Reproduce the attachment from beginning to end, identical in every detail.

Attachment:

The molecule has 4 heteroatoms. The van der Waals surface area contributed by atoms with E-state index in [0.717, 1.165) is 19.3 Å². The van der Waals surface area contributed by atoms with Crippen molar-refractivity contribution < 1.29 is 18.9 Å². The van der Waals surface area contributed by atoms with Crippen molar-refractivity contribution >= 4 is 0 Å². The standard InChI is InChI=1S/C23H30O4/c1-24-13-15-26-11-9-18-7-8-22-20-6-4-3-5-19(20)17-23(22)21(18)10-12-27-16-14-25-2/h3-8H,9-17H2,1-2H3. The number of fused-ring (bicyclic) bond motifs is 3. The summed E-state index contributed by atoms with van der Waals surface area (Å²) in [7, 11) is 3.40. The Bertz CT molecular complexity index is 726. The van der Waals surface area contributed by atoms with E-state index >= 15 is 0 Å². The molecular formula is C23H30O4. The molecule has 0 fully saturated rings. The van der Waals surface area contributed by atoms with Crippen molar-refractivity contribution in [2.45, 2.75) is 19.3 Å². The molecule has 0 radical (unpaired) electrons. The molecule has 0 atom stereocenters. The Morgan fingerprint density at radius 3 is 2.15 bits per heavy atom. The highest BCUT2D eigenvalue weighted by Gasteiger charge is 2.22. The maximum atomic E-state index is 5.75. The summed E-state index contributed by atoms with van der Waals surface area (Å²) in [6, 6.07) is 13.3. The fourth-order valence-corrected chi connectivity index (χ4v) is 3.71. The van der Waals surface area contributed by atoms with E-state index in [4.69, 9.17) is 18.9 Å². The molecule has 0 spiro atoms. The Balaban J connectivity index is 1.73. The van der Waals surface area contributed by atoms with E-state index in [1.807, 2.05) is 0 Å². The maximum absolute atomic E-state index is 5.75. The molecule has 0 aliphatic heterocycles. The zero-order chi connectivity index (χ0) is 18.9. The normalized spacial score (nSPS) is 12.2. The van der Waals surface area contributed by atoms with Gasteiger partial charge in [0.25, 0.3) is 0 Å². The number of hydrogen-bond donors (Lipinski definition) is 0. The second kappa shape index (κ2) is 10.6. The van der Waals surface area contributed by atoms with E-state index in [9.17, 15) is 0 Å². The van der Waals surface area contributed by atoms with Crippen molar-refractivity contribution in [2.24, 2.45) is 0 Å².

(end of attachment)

The molecule has 4 heteroatoms. The van der Waals surface area contributed by atoms with E-state index in [0.717, 1.165) is 19.3 Å². The van der Waals surface area contributed by atoms with Crippen molar-refractivity contribution < 1.29 is 18.9 Å². The van der Waals surface area contributed by atoms with Crippen molar-refractivity contribution >= 4 is 0 Å². The standard InChI is InChI=1S/C23H30O4/c1-24-13-15-26-11-9-18-7-8-22-20-6-4-3-5-19(20)17-23(22)21(18)10-12-27-16-14-25-2/h3-8H,9-17H2,1-2H3. The number of fused-ring (bicyclic) bond motifs is 3. The summed E-state index contributed by atoms with van der Waals surface area (Å²) in [7, 11) is 3.40. The Bertz CT molecular complexity index is 726. The van der Waals surface area contributed by atoms with E-state index >= 15 is 0 Å². The molecular formula is C23H30O4. The molecule has 0 fully saturated rings. The van der Waals surface area contributed by atoms with Crippen molar-refractivity contribution in [2.45, 2.75) is 19.3 Å². The molecule has 0 radical (unpaired) electrons. The molecule has 0 atom stereocenters. The Morgan fingerprint density at radius 3 is 2.15 bits per heavy atom. The highest BCUT2D eigenvalue weighted by Gasteiger charge is 2.22. The maximum atomic E-state index is 5.75. The summed E-state index contributed by atoms with van der Waals surface area (Å²) in [6, 6.07) is 13.3. The fourth-order valence-corrected chi connectivity index (χ4v) is 3.71. The van der Waals surface area contributed by atoms with E-state index in [4.69, 9.17) is 18.9 Å². The molecule has 0 spiro atoms. The Balaban J connectivity index is 1.73. The van der Waals surface area contributed by atoms with E-state index in [1.807, 2.05) is 0 Å². The maximum absolute atomic E-state index is 5.75. The molecule has 0 aliphatic heterocycles. The zero-order chi connectivity index (χ0) is 18.9. The normalized spacial score (nSPS) is 12.2. The van der Waals surface area contributed by atoms with Gasteiger partial charge in [0.25, 0.3) is 0 Å². The number of hydrogen-bond donors (Lipinski definition) is 0. The second kappa shape index (κ2) is 10.6. The van der Waals surface area contributed by atoms with E-state index in [9.17, 15) is 0 Å². The van der Waals surface area contributed by atoms with Crippen molar-refractivity contribution in [2.24, 2.45) is 0 Å².